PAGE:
Georgia’s Special Envoy to Russia, Zurab Abashidze, says the main reason why Russia continues its creeping occupation on Georgian soil and erecting new banners is to force Georgia to recognize its occupied regions of Abkhazia and Tskhinvali (South Ossetia) as independent republics.
Russia erecting more banners
By Gvantsa Gabekhadze
Wednesday, July 12
“The erection of barriers at the occupation line and generally what is happening there is all aimed at forcing us to start talks with the Ossetian de-facto government about the demarcation of the so-called border, which is absolutely unacceptable,” Abashidze said.
He stressed it is necessary for this process to be over.
"We cannot start negotiations with the de facto authorities. We will try our best to end this process and solve this problem with the help of the international community and western partners,” Abashidze said.
He stressed the Georgian government is trying to do this in “an everyday manner”.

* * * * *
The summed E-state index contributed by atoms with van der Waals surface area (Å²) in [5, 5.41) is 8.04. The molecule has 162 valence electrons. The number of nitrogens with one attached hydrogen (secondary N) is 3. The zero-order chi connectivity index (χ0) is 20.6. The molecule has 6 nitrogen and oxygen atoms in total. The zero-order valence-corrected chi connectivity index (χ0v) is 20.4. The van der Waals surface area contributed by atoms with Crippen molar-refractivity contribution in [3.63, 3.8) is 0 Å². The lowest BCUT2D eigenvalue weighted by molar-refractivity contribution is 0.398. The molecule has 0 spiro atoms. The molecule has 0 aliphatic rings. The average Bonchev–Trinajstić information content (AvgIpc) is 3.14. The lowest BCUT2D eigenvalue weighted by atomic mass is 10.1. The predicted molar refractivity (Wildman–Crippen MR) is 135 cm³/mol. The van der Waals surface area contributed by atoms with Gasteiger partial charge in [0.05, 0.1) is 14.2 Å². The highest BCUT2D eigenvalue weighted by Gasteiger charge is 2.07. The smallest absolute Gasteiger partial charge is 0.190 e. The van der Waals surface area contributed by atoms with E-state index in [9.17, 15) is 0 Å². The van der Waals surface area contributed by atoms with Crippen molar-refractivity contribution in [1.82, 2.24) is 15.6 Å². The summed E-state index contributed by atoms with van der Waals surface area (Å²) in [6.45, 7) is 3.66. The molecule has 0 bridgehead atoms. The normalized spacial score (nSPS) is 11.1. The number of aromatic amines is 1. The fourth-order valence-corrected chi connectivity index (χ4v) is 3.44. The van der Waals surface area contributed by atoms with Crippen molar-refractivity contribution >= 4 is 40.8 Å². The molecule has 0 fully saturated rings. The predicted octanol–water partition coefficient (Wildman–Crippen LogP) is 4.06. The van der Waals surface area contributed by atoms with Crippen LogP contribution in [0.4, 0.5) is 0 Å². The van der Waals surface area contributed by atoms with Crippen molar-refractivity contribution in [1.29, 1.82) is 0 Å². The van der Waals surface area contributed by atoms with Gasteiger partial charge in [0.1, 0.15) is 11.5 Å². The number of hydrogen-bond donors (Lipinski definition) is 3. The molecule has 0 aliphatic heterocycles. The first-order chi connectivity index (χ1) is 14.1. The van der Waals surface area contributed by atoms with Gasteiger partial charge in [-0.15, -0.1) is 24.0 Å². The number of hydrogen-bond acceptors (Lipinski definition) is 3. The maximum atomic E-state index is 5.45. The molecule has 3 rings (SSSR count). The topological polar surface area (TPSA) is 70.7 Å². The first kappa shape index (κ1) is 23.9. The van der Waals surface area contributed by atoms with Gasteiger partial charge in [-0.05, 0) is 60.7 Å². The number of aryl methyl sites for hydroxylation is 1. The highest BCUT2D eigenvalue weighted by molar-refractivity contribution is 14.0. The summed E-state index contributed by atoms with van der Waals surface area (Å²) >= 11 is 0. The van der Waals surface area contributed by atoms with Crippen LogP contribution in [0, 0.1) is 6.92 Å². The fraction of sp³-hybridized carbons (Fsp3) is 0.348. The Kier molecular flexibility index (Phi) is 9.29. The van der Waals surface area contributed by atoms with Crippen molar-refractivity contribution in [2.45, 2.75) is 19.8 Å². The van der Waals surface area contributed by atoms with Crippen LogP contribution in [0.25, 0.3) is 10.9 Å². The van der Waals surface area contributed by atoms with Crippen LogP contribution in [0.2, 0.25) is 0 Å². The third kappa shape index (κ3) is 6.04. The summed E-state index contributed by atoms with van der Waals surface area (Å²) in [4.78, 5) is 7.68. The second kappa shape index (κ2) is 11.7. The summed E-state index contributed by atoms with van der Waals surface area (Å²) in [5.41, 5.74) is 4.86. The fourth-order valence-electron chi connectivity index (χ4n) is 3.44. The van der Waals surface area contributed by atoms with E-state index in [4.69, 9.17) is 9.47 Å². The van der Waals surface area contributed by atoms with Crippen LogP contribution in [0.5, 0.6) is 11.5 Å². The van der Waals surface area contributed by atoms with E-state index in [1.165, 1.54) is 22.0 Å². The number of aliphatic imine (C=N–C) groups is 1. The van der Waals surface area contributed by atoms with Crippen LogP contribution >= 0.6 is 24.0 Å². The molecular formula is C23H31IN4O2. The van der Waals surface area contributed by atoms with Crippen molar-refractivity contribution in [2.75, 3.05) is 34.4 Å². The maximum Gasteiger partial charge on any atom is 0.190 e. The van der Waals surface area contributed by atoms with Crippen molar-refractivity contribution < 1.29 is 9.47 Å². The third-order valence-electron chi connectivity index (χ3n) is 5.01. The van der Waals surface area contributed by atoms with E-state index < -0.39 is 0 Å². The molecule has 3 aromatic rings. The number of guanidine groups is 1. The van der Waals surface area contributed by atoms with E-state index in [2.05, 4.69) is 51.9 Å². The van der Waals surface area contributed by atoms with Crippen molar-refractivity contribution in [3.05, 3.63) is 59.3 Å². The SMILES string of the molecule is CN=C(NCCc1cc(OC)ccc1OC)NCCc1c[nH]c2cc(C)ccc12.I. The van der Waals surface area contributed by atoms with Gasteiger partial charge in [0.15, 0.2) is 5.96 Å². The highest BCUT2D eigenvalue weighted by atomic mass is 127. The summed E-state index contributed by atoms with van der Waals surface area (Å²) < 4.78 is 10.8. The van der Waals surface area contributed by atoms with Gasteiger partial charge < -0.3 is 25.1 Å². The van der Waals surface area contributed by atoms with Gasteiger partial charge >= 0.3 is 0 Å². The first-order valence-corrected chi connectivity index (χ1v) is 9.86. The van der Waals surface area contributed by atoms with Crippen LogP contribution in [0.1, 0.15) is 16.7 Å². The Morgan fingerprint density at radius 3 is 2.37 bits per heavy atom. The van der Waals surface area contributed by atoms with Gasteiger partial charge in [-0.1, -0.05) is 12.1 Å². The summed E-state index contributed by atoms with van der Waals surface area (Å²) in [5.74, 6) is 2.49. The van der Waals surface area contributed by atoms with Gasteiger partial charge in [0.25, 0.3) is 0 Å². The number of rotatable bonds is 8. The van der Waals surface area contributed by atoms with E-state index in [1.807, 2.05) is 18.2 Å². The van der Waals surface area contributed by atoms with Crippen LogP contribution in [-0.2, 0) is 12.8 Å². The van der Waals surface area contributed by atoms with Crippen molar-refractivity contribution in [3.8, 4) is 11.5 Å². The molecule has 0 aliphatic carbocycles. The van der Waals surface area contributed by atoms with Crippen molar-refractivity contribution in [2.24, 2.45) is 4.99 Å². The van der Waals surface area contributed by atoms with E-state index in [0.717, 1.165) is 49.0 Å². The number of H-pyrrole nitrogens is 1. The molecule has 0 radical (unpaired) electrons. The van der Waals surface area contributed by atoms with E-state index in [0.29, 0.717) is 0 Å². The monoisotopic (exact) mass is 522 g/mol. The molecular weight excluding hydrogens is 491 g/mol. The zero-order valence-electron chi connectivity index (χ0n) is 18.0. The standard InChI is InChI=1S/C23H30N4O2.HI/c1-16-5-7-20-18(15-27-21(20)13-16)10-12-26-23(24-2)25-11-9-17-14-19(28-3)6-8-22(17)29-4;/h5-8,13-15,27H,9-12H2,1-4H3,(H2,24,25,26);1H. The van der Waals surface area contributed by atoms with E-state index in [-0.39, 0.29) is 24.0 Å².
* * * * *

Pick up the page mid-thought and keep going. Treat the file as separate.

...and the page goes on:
“80 percent of our foreign policy efforts are aimed at resolving this grave problem," Abashidze stated.
Meanwhile, Russia’s Foreign Minister Sergey Lavrov stated that Russia and South Ossetia “are concerned” about the unstable situation in ‘Transcaucasia’, which they claim is provoked, among other factors, by Georgia's attempts to join NATO.
“In this way, NATO wants to strengthen its position in the region. Therefore, it is necessary for Russia to cooperate with South Ossetia and of course, with our Abkhaz allies,” Sergey Lavrov said.
Lavrov stated Russia would continue to ‘neutralize threats to peace and stability’.
"We believe that the most important place for these efforts is the Geneva Talks, where we have the main task of signing an agreement on the non-use of force," Lavrov added.
Russia recognized two Georgian regions as independent republics (which constitute 20 percent of Georgia’s total land), in the wake of the Russia-Georgia war in 2008.
Only Russia, Venezuela, Nicaragua and Nauru recognize the two regions as independent republics.
The Geneva Talks were established after the August 2008 war in order to address the consequences of the Russia-Georgia clash.
The meeting is co-chaired by representatives from the European Union (EU), the United Nations (UN) and the Organisation for Security and Co-operation in Europe (OSCE), while negotiators from Georgia, Russia and the United States, as well as from Georgia’s breakaway regions are also involved.